Gates of the Arctic National Park, covering much of the Brooks range in northern Alaska, is one of the finest wilderness areas of the world. With a surface area of 8.4 million acres (336 thousand squares kilometers), it is four times the size of Yellowstone, and only slightly smaller than Switzerland. What is remarkable is that such a large chunk of land has remained one of the most remote and unspoiled places in the world. No roads lead into the park, and there are no trails or bridges inside. One has to find and earn his way into the tundra, immensely vast but still subtle in the texture and wetness variations of its miniature habitats.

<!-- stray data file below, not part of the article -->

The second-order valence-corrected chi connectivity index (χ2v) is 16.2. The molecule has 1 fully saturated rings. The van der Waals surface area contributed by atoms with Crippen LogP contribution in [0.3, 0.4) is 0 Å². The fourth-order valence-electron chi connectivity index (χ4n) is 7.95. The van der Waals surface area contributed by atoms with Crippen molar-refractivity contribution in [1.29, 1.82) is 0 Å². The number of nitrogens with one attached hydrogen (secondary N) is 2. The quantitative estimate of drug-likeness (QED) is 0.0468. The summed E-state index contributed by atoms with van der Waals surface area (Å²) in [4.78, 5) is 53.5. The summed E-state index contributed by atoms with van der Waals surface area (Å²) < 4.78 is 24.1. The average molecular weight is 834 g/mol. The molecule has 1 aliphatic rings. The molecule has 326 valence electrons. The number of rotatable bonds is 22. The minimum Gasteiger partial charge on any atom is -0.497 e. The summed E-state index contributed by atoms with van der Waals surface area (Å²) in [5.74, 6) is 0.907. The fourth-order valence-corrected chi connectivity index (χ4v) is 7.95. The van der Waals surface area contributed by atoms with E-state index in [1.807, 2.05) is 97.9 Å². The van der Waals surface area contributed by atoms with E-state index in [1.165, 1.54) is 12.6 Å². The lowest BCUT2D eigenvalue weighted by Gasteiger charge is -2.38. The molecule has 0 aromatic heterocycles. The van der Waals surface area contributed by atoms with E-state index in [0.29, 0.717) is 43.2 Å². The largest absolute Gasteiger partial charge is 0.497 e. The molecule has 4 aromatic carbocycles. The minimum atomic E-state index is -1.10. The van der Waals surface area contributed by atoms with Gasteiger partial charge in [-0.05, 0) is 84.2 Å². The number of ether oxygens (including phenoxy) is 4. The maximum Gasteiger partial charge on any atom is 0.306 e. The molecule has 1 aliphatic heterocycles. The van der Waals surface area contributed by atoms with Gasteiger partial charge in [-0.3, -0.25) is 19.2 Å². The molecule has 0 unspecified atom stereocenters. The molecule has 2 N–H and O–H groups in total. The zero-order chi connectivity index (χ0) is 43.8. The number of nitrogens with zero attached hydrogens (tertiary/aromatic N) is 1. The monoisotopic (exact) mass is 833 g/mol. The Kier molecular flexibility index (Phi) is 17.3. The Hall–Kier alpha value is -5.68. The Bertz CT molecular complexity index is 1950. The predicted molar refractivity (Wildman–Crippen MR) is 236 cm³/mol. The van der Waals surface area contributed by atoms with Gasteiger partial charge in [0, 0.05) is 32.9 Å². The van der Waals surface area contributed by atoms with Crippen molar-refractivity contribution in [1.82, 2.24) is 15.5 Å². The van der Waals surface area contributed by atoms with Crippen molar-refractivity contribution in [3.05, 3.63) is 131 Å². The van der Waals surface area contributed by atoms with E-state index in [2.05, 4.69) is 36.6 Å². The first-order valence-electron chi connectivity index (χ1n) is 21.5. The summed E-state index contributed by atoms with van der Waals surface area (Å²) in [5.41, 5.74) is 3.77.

The Brooks range is so vast that each of its mountains have a different character, however the Arrigetch Peaks area, a place of gothic black granite spires and pinnacles reaching haphazardly into the clouds, is considered by many to be the most spectacular part. Shosh Moalem and I flew into the frontier town of Bettles, then used an air taxi to be dropped off and picked up at Circle Lake. In eight days, we backpacked to a base camp near the Arrigetch Peaks, and explored three of the surrounding valleys. Our timing of mid-August let us admire the dazzling splendor of the tundra in fall colors. See also the pictures of backpacking.
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There are 27 black and white pictures on this page out of 101 black and white pictures of Gates of the Arctic.